"Bartc" <(EMail Removed)> writes:
> "Nate Eldredge" <(EMail Removed)> wrote in message
> news:(EMail Removed)...
>> Mr. Burns <(EMail Removed)> writes:
>>> On one platform, division of negative numbers rounds towards negative
>>> infinity, i.e., (1 / 10) gives 1. (this is what I want)
>>>
>>> On another platform (solaris), rounding is towards zero, and (1 /
>>> 10) is 0!
>>>
>>> All numbers are plain ints.
>>
>> The C99 standard specifies truncation towards zero (like your Solaris
>> compiler). However, the previous C90 standard left it up to the
>> implementation to decide which way to round when one of the operands is
>> negative, as long as it is consistent with the % operator.
>
> You'd think that the result of (1)/10, would be the same as
> (1/10).
I certainly wouldn't. I don't believe anyone with any background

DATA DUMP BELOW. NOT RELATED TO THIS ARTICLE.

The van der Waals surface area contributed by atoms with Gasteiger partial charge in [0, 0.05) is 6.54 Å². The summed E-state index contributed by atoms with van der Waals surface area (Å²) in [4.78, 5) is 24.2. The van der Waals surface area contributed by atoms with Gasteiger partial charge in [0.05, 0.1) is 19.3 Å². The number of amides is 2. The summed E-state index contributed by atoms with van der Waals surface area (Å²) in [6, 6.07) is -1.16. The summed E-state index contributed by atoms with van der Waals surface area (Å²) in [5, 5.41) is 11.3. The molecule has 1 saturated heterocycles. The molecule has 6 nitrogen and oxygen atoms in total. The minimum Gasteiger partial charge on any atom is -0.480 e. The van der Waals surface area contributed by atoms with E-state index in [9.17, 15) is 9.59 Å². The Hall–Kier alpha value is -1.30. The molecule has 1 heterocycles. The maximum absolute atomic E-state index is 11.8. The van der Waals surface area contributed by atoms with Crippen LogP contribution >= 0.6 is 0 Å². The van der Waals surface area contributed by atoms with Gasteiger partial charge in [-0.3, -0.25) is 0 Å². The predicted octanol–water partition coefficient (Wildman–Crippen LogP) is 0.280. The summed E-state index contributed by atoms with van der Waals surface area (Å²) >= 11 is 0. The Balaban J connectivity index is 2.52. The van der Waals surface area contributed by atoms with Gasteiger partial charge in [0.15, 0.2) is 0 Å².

in numerical analysis would do either. _Clearly_ a rounding
operation is taking place, and _clearly_ rounding is direction
(increasing vs. decreasing in value) sensitive. Given that unary
minus changes the direction, it's far from obvious that the unary
operators '' and rounding should commute under composition.
Which is why we shouldn't "think", we should read and learn.
Rounding is a wellstudied field, which has led large numbers
of intelligent and wellread people to come to completely
different conclusions. From this we should learn to not guess,
but instead to simply look at the standards and be aware of
whichever of the arbitrary choices have been selected.
> In other words both zero, assuming 0 is 0.
>
> So in this code:
>
> int a,b,c;
> ...
> a = b / c;
>
> The value of a depends not only on b and c, but on the implementation?!
If that's what the standard says, then yes. If that's not what the
standard says, then no.
Phil

I tried the Vista speech recognition by running the tutorial. I was
amazed, it was awesome, recognised every word I said. Then I said the
wrong word ... and it typed the right one. It was actually just
detecting a sound and printing the expected word!  pbhj on /.